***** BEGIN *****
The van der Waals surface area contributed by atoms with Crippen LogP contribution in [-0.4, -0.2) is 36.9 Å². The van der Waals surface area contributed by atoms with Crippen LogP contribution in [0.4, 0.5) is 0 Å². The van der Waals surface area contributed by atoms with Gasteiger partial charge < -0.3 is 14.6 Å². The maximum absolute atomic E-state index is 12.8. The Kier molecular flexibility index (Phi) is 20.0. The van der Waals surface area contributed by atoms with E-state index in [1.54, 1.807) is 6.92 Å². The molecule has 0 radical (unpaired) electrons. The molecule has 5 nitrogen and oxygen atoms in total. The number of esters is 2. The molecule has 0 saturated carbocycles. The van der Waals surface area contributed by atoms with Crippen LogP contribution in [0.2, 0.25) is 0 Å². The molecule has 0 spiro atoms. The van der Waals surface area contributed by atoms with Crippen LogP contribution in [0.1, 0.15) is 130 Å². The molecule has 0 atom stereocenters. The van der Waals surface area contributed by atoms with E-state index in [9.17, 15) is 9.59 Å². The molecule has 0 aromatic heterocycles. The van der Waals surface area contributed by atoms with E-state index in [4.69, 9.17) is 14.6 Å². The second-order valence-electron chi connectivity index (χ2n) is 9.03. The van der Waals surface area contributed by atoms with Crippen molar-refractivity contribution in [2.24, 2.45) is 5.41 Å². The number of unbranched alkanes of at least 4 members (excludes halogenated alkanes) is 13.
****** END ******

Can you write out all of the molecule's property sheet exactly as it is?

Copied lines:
The van der Waals surface area contributed by atoms with Crippen LogP contribution in [-0.4, -0.2) is 36.9 Å². The van der Waals surface area contributed by atoms with Crippen LogP contribution in [0.4, 0.5) is 0 Å². The van der Waals surface area contributed by atoms with Gasteiger partial charge < -0.3 is 14.6 Å². The maximum absolute atomic E-state index is 12.8. The Kier molecular flexibility index (Phi) is 20.0. The van der Waals surface area contributed by atoms with E-state index in [1.54, 1.807) is 6.92 Å². The molecule has 0 radical (unpaired) electrons. The molecule has 5 nitrogen and oxygen atoms in total. The number of esters is 2. The molecule has 0 saturated carbocycles. The van der Waals surface area contributed by atoms with Crippen LogP contribution in [0.2, 0.25) is 0 Å². The molecule has 0 spiro atoms. The van der Waals surface area contributed by atoms with Crippen LogP contribution in [0.1, 0.15) is 130 Å². The molecule has 0 atom stereocenters. The van der Waals surface area contributed by atoms with E-state index in [9.17, 15) is 9.59 Å². The molecule has 0 aromatic heterocycles. The van der Waals surface area contributed by atoms with E-state index in [4.69, 9.17) is 14.6 Å². The second-order valence-electron chi connectivity index (χ2n) is 9.03. The van der Waals surface area contributed by atoms with Crippen molar-refractivity contribution in [2.24, 2.45) is 5.41 Å². The number of unbranched alkanes of at least 4 members (excludes halogenated alkanes) is 13.